Graphene nanoribbons formed into a three-dimensional aerogel and doped with boron and nitrogen (3D BNC NRs) exhibit the highest onset and half-wave potentials among the reported metal-free catalysts for the oxygen reduction reaction (ORR) in alkaline fuel cells, and show superior performance compared to commercial Pt/C catalyst, according to a new study by Rice University researchers.
A team led by materials scientist Pulickel Ajayan and chemist James Tour made metal-free aerogels from graphene nanoribbons and various levels of boron and nitrogen to test their electrochemical properties. In research reported in the ACS journal Chemistry of Materials, they reported that versions with about 10 atom % boron and nitrogen were most efficient in catalyzing the ORR.
… developing new active electrocatalysts for ORR has recently become a key to boost the practical applications of fuel cells and metal−air batteries. Although platinum (Pt) and its alloys exhibit high activity for ORR, their performance has been overshadowed by the high cost and scarcity of Pt and by the reduced thermal efficiency caused by substantial overpotential for the ORR. Hence, intensive efforts have been devoted to substitute Pt-based catalysts by employing non-precious metal catalysts and preferably metal-free catalysts. … The research of designing new catalysts to reduce the overpotential and understanding the nature of ORR catalytic sites and mechanisms in metal-free catalysts is still in its infancy.
In general, the adsorption of oxygen and formation of superoxide through a one-electron reduction on metal-free catalysts such as N-doped graphene sheets have been suggested as the initial ORR steps, and O2 adsorption is proposed to be the rate-determining step. Since oxygen is preferred to be adsorbed onto the exposed edges of N-doped graphene rather than the basal planes, it is clear that the edges of N-doped graphene-based catalysts possess high ORR activity while the basal planes remain virtually ORR inactive. Thus, edge-abundant, nitrogen-doped graphene would facilitate the formation of catalytic sites for ORR.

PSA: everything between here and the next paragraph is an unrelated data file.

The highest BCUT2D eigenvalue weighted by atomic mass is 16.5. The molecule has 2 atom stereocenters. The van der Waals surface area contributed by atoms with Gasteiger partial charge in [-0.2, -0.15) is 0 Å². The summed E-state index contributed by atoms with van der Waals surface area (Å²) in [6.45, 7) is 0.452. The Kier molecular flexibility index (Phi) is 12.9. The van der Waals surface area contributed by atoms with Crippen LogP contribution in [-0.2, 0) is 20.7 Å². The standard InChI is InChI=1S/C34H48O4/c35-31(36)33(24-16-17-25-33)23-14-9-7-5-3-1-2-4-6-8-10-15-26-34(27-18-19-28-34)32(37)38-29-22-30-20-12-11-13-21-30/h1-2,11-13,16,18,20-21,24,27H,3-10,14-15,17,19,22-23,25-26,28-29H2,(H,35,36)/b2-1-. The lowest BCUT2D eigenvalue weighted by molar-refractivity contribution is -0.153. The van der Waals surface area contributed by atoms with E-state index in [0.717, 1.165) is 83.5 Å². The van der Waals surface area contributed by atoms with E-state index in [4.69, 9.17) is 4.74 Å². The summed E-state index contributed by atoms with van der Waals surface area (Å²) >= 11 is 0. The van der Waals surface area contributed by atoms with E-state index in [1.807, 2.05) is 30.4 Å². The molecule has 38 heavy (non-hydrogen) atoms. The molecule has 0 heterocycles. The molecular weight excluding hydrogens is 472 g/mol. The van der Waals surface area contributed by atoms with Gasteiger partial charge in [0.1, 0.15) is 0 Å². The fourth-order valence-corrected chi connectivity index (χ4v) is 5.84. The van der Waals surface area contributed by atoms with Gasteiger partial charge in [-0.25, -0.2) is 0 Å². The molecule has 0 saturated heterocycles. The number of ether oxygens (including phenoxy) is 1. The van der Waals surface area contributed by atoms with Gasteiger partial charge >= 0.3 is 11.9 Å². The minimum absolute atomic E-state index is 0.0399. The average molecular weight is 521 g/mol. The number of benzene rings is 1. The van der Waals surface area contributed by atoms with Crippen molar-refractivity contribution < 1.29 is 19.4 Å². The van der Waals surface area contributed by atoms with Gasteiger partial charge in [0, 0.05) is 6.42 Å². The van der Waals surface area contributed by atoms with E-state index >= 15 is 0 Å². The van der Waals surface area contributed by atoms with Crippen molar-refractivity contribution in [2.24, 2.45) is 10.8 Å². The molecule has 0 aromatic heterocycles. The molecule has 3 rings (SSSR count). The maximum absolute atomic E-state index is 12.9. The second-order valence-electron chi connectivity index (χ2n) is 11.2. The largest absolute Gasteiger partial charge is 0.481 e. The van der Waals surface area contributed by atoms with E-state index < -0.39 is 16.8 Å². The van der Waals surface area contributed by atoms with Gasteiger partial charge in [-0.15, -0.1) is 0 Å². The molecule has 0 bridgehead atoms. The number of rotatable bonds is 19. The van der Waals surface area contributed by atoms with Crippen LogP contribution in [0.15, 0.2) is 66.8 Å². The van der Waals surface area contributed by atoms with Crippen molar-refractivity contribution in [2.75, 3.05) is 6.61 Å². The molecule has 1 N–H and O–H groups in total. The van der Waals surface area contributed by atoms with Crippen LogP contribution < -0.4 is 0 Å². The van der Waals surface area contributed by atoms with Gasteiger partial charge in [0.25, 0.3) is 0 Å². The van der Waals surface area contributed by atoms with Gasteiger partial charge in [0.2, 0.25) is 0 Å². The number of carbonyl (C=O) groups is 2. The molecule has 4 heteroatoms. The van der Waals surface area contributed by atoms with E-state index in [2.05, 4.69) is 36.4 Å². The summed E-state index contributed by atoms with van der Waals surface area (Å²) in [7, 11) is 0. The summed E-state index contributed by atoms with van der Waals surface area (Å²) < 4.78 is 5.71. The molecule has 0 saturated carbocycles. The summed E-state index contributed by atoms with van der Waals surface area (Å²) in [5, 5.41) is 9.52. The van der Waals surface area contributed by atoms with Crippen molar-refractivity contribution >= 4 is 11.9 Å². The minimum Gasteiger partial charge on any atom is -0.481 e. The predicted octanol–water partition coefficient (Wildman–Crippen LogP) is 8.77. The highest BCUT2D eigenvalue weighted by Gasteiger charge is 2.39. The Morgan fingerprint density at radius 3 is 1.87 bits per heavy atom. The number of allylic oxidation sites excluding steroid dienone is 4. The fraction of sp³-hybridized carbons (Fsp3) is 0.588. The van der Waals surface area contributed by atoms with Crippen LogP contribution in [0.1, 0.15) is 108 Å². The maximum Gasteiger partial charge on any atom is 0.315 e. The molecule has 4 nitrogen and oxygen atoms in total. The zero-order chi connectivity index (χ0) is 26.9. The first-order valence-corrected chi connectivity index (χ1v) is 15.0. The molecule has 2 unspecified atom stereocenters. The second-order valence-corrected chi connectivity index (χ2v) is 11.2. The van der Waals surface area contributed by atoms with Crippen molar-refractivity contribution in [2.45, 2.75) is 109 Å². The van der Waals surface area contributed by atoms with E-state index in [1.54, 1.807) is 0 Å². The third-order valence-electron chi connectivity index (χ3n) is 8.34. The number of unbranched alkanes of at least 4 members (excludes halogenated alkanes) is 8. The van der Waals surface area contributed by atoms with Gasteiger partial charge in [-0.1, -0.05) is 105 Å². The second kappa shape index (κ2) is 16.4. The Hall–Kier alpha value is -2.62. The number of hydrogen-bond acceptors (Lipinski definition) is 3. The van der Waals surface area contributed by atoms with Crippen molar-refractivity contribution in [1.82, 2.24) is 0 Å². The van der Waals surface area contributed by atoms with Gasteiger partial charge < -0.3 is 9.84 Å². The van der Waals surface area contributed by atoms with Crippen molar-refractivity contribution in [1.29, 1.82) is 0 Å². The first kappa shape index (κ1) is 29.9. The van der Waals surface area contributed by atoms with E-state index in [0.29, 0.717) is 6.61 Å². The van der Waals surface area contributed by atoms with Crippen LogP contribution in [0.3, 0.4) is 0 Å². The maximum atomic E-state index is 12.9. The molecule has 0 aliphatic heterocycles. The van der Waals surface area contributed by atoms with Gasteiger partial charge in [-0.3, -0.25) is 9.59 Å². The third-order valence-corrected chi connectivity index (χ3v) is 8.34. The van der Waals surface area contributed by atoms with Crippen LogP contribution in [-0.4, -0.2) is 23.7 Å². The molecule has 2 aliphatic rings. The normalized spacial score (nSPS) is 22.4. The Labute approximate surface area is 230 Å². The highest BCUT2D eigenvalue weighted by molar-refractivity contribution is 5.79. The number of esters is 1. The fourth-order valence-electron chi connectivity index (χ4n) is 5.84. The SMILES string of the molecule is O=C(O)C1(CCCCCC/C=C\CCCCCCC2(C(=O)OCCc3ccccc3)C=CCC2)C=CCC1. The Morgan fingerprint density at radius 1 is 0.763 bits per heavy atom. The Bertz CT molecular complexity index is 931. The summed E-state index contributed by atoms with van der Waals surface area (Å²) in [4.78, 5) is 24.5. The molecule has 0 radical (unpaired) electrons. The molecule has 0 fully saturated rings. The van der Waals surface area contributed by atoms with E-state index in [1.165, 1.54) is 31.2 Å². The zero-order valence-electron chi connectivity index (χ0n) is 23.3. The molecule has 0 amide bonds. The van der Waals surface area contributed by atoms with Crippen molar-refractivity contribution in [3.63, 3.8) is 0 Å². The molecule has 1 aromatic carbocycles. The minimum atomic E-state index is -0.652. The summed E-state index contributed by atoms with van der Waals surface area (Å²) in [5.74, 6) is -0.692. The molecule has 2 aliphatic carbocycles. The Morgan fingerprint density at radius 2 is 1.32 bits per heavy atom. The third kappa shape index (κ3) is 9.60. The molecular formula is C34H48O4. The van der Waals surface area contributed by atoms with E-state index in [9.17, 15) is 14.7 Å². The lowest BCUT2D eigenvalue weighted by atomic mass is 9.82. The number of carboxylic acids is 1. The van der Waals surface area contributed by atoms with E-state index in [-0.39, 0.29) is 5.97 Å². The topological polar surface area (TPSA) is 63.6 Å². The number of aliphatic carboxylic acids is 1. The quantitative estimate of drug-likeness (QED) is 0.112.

In this regard, unique carbon nanotube−nanoribbon complexes with controllable nitrogen doping have been recently explored via partially unzipping carbon nanotubes and subsequent annealing under NH3 atmosphere, showing enhanced catalytic activity for ORR. However, in rotating-disk electrode (RDE) polarization studies, their ORR onset potentials and half-wave potentials (E1/2) are still lower than those of commercially available Pt catalysts. This would result in high overpotentials of fuel cells at practical operating current densities and cause low thermal efficiency. Thus, developing new strategies to engineer efficient metal-free ORR catalysts still remains challenging.—Gong et al.
Researchers have come to realize that graphene’s potential as a catalyst doesn’t lie along the flat face but along the exposed edges where molecules prefer to interact. The Rice team chemically unzipped carbon nanotubes into ribbons and then collapsed them into porous, three-dimensional aerogels, simultaneously decorating the ribbons’ edges with boron and nitrogen molecules.